Home Economy News Ex-McKinsey partner sues firm, claims he was made opioids ‘scapegoat’

Ex-McKinsey partner sues firm, claims he was made opioids ‘scapegoat’


By Nate Raymond

(Reuters) – A former McKinsey & Co partner sued the global consulting firm on Friday and accused it of defaming him and making him a “scapegoat” to distract attention from its work advising OxyContin maker Purdue Pharma and other manufacturers of opioid pain medications.

Arnab Ghatak, who was fired in 2021, filed the lawsuit in New York state court just two days after Reuters and others reported that the U.S. Department of Justice was conducting a criminal investigation of McKinsey’s role in the U.S. opioid epidemic.

Part of that investigation concerns whether McKinsey obstructed justice, an inquiry related to McKinsey’s disclosure that it had fired two partners who communicated about deleting documents related to their opioids work, people familiar with the matter said.

Those partners included Ghatak, who had been a senior partner and McKinsey’s global head of medical affairs. In his lawsuit, Ghatak alleged that McKinsey and its global managing partner, Bob Sternfels, lied to the U.S. Congress and the public about his role deleting emails.

Ghatak accused Sternfels of misleading Congress when he testified before a House of Representatives committee in 2022 that the two partners were terminated for violating a document retention policy, one that Ghatak said in fact did not exist.

He said McKinsey knew no evidence existed of him improperly deleting emails, yet had promoted the narrative “to create a scapegoat as a diversion from their own decades long work in non abuse deterrent opioids.”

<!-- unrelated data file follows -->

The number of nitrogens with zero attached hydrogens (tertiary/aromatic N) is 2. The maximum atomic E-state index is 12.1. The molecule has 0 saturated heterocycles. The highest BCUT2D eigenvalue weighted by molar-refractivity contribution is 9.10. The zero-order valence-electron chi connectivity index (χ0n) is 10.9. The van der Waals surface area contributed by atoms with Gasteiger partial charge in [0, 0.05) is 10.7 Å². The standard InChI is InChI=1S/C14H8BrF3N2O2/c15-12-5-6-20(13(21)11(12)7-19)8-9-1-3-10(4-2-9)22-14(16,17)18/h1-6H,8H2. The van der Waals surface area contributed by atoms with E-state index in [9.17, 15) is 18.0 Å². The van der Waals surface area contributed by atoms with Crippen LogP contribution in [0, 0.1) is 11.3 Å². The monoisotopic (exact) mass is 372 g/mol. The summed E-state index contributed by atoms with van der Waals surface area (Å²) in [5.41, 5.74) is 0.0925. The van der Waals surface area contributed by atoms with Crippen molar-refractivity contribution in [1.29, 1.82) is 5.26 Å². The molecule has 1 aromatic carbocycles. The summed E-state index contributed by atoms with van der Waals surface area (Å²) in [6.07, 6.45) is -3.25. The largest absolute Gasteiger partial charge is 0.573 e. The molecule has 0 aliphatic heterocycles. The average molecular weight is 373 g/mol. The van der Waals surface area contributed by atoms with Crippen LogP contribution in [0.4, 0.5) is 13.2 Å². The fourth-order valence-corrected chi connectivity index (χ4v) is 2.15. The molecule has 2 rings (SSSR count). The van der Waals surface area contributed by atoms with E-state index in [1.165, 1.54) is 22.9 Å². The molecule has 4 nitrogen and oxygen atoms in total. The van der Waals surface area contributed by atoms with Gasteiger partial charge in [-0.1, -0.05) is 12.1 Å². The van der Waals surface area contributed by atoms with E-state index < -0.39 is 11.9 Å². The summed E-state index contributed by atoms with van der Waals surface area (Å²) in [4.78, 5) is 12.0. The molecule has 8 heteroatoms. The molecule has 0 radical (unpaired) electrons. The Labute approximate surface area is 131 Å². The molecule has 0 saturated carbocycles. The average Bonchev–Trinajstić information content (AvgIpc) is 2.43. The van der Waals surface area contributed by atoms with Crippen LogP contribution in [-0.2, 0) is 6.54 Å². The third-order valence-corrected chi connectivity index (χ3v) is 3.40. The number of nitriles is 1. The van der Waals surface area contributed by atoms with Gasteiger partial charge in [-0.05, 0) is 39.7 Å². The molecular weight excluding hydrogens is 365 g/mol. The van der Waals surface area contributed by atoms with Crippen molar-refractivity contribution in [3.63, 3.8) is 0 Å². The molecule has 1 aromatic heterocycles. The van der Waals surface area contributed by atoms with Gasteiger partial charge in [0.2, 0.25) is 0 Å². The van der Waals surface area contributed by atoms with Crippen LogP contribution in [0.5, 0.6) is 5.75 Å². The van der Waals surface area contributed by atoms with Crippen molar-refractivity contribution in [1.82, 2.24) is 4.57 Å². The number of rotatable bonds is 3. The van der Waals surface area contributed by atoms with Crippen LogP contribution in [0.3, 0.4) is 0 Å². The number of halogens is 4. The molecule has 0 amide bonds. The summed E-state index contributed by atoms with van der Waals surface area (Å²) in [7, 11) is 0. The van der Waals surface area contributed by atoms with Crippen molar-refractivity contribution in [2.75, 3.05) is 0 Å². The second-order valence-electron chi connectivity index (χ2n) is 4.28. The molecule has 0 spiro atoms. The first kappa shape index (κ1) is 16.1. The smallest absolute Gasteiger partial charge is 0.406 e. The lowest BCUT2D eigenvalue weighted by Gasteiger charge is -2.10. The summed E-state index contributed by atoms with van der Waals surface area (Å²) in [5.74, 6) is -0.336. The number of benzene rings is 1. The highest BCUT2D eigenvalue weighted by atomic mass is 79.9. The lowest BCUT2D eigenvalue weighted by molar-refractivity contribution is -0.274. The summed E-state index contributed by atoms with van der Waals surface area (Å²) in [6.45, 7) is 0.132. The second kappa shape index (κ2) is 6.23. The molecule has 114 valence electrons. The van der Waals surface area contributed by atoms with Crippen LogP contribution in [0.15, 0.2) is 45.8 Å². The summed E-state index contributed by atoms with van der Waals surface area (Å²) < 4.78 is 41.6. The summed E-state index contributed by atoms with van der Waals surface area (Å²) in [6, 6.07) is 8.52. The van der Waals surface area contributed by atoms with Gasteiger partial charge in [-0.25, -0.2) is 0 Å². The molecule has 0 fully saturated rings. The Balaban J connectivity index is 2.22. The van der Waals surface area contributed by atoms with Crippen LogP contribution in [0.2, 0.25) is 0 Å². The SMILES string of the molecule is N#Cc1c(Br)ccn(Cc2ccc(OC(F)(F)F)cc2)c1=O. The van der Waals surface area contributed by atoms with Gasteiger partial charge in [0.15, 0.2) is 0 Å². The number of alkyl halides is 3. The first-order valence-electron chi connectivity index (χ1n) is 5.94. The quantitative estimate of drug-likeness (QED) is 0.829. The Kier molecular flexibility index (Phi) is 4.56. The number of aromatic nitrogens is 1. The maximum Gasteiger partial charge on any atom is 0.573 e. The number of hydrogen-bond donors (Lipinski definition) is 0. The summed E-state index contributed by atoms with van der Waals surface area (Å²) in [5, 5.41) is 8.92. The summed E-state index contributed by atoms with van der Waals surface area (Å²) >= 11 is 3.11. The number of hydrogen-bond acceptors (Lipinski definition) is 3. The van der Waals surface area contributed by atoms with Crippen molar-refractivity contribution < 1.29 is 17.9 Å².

The lawsuit seeks unspecified compensatory and punitive damages from McKinsey and Sternfels, who was also named as a defendant.

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A spokesperson for McKinsey called the complaint “entirely meritless.”

“We terminated him for serious violations of our professional standards,” the McKinsey spokesperson said. “We fully stand by our decision to terminate Dr. Ghatak and by our public statements on the matter.”

A U.S. Department of Justice spokesperson did not respond to a request for comment.

McKinsey previously agreed to pay nearly $1 billion to settle widespread opioid lawsuits and other related legal actions by states, local governments, school districts, Native American tribes and health insurers accusing it of contributing to a deadly U.S. opioid addiction epidemic.

McKinsey in 2019 said it would no longer advise clients on any opioid-related businesses. McKinsey did not admit to wrongdoing in those civil settlements.

Purdue pleaded guilty in 2020 to charges over its handling of opioids. A multi-billion-dollar settlement it reached in bankruptcy court resolving lawsuits alleging it fueled the epidemic is on hold while the U.S. Supreme Court considers a challenge by the Biden administration to the deal.

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